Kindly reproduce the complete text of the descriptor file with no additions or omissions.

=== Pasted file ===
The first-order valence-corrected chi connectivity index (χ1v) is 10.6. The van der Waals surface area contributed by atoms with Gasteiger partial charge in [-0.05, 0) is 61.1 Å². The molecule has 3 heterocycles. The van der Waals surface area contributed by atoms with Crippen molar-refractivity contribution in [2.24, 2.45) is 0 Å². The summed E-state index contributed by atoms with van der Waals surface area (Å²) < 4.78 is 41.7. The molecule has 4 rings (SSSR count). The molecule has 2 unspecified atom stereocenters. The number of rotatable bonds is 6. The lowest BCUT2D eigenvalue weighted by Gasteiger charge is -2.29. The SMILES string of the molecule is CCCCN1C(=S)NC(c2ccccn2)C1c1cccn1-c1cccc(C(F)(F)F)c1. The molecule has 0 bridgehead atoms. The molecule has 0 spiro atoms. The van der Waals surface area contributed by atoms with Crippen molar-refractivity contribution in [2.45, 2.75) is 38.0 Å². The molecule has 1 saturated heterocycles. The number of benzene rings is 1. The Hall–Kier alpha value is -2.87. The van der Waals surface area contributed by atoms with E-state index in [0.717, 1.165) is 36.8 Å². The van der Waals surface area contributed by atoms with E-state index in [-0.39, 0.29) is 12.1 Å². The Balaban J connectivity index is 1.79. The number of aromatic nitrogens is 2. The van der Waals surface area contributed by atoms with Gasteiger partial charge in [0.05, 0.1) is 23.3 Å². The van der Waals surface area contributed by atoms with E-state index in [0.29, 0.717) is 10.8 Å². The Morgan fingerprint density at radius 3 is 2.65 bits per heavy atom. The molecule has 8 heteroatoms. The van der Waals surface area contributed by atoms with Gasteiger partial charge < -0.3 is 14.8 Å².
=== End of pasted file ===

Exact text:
The first-order valence-corrected chi connectivity index (χ1v) is 10.6. The van der Waals surface area contributed by atoms with Gasteiger partial charge in [-0.05, 0) is 61.1 Å². The molecule has 3 heterocycles. The van der Waals surface area contributed by atoms with Crippen molar-refractivity contribution in [2.24, 2.45) is 0 Å². The summed E-state index contributed by atoms with van der Waals surface area (Å²) < 4.78 is 41.7. The molecule has 4 rings (SSSR count). The molecule has 2 unspecified atom stereocenters. The number of rotatable bonds is 6. The lowest BCUT2D eigenvalue weighted by Gasteiger charge is -2.29. The SMILES string of the molecule is CCCCN1C(=S)NC(c2ccccn2)C1c1cccn1-c1cccc(C(F)(F)F)c1. The molecule has 0 bridgehead atoms. The molecule has 0 spiro atoms. The van der Waals surface area contributed by atoms with Crippen molar-refractivity contribution in [2.45, 2.75) is 38.0 Å². The molecule has 1 saturated heterocycles. The number of benzene rings is 1. The Hall–Kier alpha value is -2.87. The van der Waals surface area contributed by atoms with E-state index in [0.717, 1.165) is 36.8 Å². The van der Waals surface area contributed by atoms with E-state index in [-0.39, 0.29) is 12.1 Å². The Balaban J connectivity index is 1.79. The number of aromatic nitrogens is 2. The van der Waals surface area contributed by atoms with Gasteiger partial charge in [0.05, 0.1) is 23.3 Å². The van der Waals surface area contributed by atoms with E-state index in [0.29, 0.717) is 10.8 Å². The Morgan fingerprint density at radius 3 is 2.65 bits per heavy atom. The molecule has 8 heteroatoms. The van der Waals surface area contributed by atoms with Gasteiger partial charge < -0.3 is 14.8 Å².